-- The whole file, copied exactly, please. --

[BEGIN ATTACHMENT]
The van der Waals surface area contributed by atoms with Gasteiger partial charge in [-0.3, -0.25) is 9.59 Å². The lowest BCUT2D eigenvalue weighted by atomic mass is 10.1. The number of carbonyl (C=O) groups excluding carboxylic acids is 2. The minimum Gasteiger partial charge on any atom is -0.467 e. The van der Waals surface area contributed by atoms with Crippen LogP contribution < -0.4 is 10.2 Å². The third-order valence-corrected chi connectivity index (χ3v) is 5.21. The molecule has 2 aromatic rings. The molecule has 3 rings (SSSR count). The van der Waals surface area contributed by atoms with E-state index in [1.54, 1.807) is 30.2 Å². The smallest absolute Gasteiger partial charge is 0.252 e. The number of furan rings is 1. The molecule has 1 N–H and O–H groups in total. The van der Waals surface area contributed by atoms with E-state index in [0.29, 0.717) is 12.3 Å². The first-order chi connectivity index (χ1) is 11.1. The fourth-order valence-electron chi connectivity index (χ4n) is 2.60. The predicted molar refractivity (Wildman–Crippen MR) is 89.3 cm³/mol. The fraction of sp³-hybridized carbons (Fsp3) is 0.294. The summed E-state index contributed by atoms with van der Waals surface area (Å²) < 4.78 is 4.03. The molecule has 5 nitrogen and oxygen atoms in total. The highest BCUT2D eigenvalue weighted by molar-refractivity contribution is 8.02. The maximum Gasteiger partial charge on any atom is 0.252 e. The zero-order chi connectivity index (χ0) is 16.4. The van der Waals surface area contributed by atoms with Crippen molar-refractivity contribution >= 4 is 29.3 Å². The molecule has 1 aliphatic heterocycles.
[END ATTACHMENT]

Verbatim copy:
The van der Waals surface area contributed by atoms with Gasteiger partial charge in [-0.3, -0.25) is 9.59 Å². The lowest BCUT2D eigenvalue weighted by atomic mass is 10.1. The number of carbonyl (C=O) groups excluding carboxylic acids is 2. The minimum Gasteiger partial charge on any atom is -0.467 e. The van der Waals surface area contributed by atoms with Crippen LogP contribution < -0.4 is 10.2 Å². The third-order valence-corrected chi connectivity index (χ3v) is 5.21. The molecule has 2 aromatic rings. The molecule has 3 rings (SSSR count). The van der Waals surface area contributed by atoms with E-state index in [1.54, 1.807) is 30.2 Å². The smallest absolute Gasteiger partial charge is 0.252 e. The number of furan rings is 1. The molecule has 1 N–H and O–H groups in total. The van der Waals surface area contributed by atoms with E-state index in [0.29, 0.717) is 12.3 Å². The first-order chi connectivity index (χ1) is 11.1. The fourth-order valence-electron chi connectivity index (χ4n) is 2.60. The predicted molar refractivity (Wildman–Crippen MR) is 89.3 cm³/mol. The fraction of sp³-hybridized carbons (Fsp3) is 0.294. The summed E-state index contributed by atoms with van der Waals surface area (Å²) < 4.78 is 4.03. The molecule has 5 nitrogen and oxygen atoms in total. The highest BCUT2D eigenvalue weighted by molar-refractivity contribution is 8.02. The maximum Gasteiger partial charge on any atom is 0.252 e. The zero-order chi connectivity index (χ0) is 16.4. The van der Waals surface area contributed by atoms with Crippen molar-refractivity contribution >= 4 is 29.3 Å². The molecule has 1 aliphatic heterocycles.